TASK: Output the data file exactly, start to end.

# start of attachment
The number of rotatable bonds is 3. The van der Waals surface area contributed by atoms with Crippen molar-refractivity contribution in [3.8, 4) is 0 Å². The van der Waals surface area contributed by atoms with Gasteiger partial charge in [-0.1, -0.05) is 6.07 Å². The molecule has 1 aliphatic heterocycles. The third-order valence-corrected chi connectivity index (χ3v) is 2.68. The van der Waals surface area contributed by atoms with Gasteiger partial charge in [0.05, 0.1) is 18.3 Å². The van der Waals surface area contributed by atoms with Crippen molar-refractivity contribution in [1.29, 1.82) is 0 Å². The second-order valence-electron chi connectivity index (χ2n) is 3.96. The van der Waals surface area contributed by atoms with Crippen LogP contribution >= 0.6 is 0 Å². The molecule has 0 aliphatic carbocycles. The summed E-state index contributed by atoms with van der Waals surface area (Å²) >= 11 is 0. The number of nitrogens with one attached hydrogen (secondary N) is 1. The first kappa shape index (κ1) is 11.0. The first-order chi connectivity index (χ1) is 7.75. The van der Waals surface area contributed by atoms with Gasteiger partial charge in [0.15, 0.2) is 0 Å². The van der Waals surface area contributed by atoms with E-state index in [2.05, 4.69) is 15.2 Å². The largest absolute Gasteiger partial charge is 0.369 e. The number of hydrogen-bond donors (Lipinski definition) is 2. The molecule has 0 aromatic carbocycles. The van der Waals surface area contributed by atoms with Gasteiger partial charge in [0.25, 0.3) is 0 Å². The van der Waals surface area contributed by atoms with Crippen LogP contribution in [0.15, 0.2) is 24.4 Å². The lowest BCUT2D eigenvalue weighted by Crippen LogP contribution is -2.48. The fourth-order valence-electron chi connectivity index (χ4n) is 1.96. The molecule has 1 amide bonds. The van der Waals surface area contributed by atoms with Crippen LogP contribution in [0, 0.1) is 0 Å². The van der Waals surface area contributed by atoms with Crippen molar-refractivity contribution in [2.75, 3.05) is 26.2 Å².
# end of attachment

The number of rotatable bonds is 3. The van der Waals surface area contributed by atoms with Crippen molar-refractivity contribution in [3.8, 4) is 0 Å². The van der Waals surface area contributed by atoms with Gasteiger partial charge in [-0.1, -0.05) is 6.07 Å². The molecule has 1 aliphatic heterocycles. The third-order valence-corrected chi connectivity index (χ3v) is 2.68. The van der Waals surface area contributed by atoms with Gasteiger partial charge in [0.05, 0.1) is 18.3 Å². The van der Waals surface area contributed by atoms with Crippen molar-refractivity contribution in [1.29, 1.82) is 0 Å². The second-order valence-electron chi connectivity index (χ2n) is 3.96. The van der Waals surface area contributed by atoms with Crippen LogP contribution >= 0.6 is 0 Å². The molecule has 0 aliphatic carbocycles. The summed E-state index contributed by atoms with van der Waals surface area (Å²) >= 11 is 0. The number of nitrogens with one attached hydrogen (secondary N) is 1. The first kappa shape index (κ1) is 11.0. The first-order chi connectivity index (χ1) is 7.75. The van der Waals surface area contributed by atoms with Gasteiger partial charge in [0.15, 0.2) is 0 Å². The van der Waals surface area contributed by atoms with E-state index in [2.05, 4.69) is 15.2 Å². The largest absolute Gasteiger partial charge is 0.369 e. The number of hydrogen-bond donors (Lipinski definition) is 2. The molecule has 0 aromatic carbocycles. The van der Waals surface area contributed by atoms with Gasteiger partial charge in [0.25, 0.3) is 0 Å². The van der Waals surface area contributed by atoms with Crippen LogP contribution in [0.15, 0.2) is 24.4 Å². The lowest BCUT2D eigenvalue weighted by Crippen LogP contribution is -2.48. The fourth-order valence-electron chi connectivity index (χ4n) is 1.96. The molecule has 1 amide bonds. The van der Waals surface area contributed by atoms with Crippen LogP contribution in [0, 0.1) is 0 Å². The van der Waals surface area contributed by atoms with Crippen molar-refractivity contribution in [2.75, 3.05) is 26.2 Å².